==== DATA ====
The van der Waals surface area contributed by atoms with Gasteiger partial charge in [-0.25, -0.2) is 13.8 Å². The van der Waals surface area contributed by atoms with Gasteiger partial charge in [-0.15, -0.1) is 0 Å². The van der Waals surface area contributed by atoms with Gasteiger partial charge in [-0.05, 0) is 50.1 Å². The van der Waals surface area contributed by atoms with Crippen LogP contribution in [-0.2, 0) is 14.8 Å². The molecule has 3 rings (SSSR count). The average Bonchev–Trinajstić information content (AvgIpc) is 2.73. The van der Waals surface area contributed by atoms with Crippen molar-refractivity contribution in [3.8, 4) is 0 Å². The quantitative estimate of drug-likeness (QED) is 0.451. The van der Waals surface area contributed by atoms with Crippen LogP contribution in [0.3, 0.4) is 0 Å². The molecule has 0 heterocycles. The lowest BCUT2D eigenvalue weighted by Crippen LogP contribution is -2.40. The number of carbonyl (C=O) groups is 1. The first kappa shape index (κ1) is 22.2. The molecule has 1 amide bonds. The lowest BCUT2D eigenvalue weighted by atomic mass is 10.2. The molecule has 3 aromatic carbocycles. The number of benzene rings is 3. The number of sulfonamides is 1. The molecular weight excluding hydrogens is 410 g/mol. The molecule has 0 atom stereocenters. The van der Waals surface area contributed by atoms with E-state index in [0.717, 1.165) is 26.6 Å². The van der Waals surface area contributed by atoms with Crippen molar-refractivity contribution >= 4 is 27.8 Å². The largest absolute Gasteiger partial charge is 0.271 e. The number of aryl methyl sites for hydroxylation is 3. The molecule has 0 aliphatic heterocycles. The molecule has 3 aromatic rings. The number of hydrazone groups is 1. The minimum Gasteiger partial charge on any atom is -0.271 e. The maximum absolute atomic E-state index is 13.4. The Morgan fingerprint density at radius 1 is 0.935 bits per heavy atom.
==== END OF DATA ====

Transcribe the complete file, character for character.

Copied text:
The van der Waals surface area contributed by atoms with Gasteiger partial charge in [-0.25, -0.2) is 13.8 Å². The van der Waals surface area contributed by atoms with Gasteiger partial charge in [-0.15, -0.1) is 0 Å². The van der Waals surface area contributed by atoms with Gasteiger partial charge in [-0.05, 0) is 50.1 Å². The van der Waals surface area contributed by atoms with Crippen LogP contribution in [-0.2, 0) is 14.8 Å². The molecule has 3 rings (SSSR count). The average Bonchev–Trinajstić information content (AvgIpc) is 2.73. The van der Waals surface area contributed by atoms with Crippen molar-refractivity contribution in [3.8, 4) is 0 Å². The quantitative estimate of drug-likeness (QED) is 0.451. The van der Waals surface area contributed by atoms with Crippen LogP contribution in [0.3, 0.4) is 0 Å². The molecule has 0 heterocycles. The lowest BCUT2D eigenvalue weighted by Crippen LogP contribution is -2.40. The number of carbonyl (C=O) groups is 1. The first kappa shape index (κ1) is 22.2. The molecule has 1 amide bonds. The lowest BCUT2D eigenvalue weighted by atomic mass is 10.2. The molecule has 3 aromatic carbocycles. The number of benzene rings is 3. The number of sulfonamides is 1. The molecular weight excluding hydrogens is 410 g/mol. The molecule has 0 atom stereocenters. The van der Waals surface area contributed by atoms with E-state index in [0.717, 1.165) is 26.6 Å². The van der Waals surface area contributed by atoms with Crippen molar-refractivity contribution >= 4 is 27.8 Å². The largest absolute Gasteiger partial charge is 0.271 e. The number of aryl methyl sites for hydroxylation is 3. The molecule has 0 aliphatic heterocycles. The molecule has 3 aromatic rings. The number of hydrazone groups is 1. The minimum Gasteiger partial charge on any atom is -0.271 e. The maximum absolute atomic E-state index is 13.4. The Morgan fingerprint density at radius 1 is 0.935 bits per heavy atom.